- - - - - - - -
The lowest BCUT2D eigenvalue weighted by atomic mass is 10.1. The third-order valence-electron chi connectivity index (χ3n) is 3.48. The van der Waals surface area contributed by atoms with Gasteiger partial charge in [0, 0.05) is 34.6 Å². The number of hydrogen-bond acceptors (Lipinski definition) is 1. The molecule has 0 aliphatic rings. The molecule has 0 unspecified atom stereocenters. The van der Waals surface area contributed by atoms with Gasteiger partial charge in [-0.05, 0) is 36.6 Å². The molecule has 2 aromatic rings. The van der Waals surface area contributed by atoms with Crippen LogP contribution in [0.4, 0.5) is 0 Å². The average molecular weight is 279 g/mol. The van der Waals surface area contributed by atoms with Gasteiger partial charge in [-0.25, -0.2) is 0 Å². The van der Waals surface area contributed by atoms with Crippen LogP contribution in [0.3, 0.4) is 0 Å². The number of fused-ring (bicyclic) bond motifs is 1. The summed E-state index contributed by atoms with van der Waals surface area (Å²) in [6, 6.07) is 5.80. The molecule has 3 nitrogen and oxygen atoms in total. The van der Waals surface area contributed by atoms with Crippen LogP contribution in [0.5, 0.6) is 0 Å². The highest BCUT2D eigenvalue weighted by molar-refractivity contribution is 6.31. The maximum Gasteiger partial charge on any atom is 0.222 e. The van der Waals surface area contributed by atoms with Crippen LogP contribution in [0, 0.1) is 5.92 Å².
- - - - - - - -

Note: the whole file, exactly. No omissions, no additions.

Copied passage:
The lowest BCUT2D eigenvalue weighted by atomic mass is 10.1. The third-order valence-electron chi connectivity index (χ3n) is 3.48. The van der Waals surface area contributed by atoms with Gasteiger partial charge in [0, 0.05) is 34.6 Å². The number of hydrogen-bond acceptors (Lipinski definition) is 1. The molecule has 0 aliphatic rings. The molecule has 0 unspecified atom stereocenters. The van der Waals surface area contributed by atoms with Gasteiger partial charge in [-0.05, 0) is 36.6 Å². The molecule has 2 aromatic rings. The van der Waals surface area contributed by atoms with Crippen LogP contribution in [0.4, 0.5) is 0 Å². The average molecular weight is 279 g/mol. The van der Waals surface area contributed by atoms with Gasteiger partial charge in [-0.25, -0.2) is 0 Å². The van der Waals surface area contributed by atoms with Crippen LogP contribution in [0.3, 0.4) is 0 Å². The number of fused-ring (bicyclic) bond motifs is 1. The summed E-state index contributed by atoms with van der Waals surface area (Å²) in [6, 6.07) is 5.80. The molecule has 3 nitrogen and oxygen atoms in total. The van der Waals surface area contributed by atoms with Crippen LogP contribution in [0.5, 0.6) is 0 Å². The highest BCUT2D eigenvalue weighted by molar-refractivity contribution is 6.31. The maximum Gasteiger partial charge on any atom is 0.222 e. The van der Waals surface area contributed by atoms with Crippen LogP contribution in [0, 0.1) is 5.92 Å².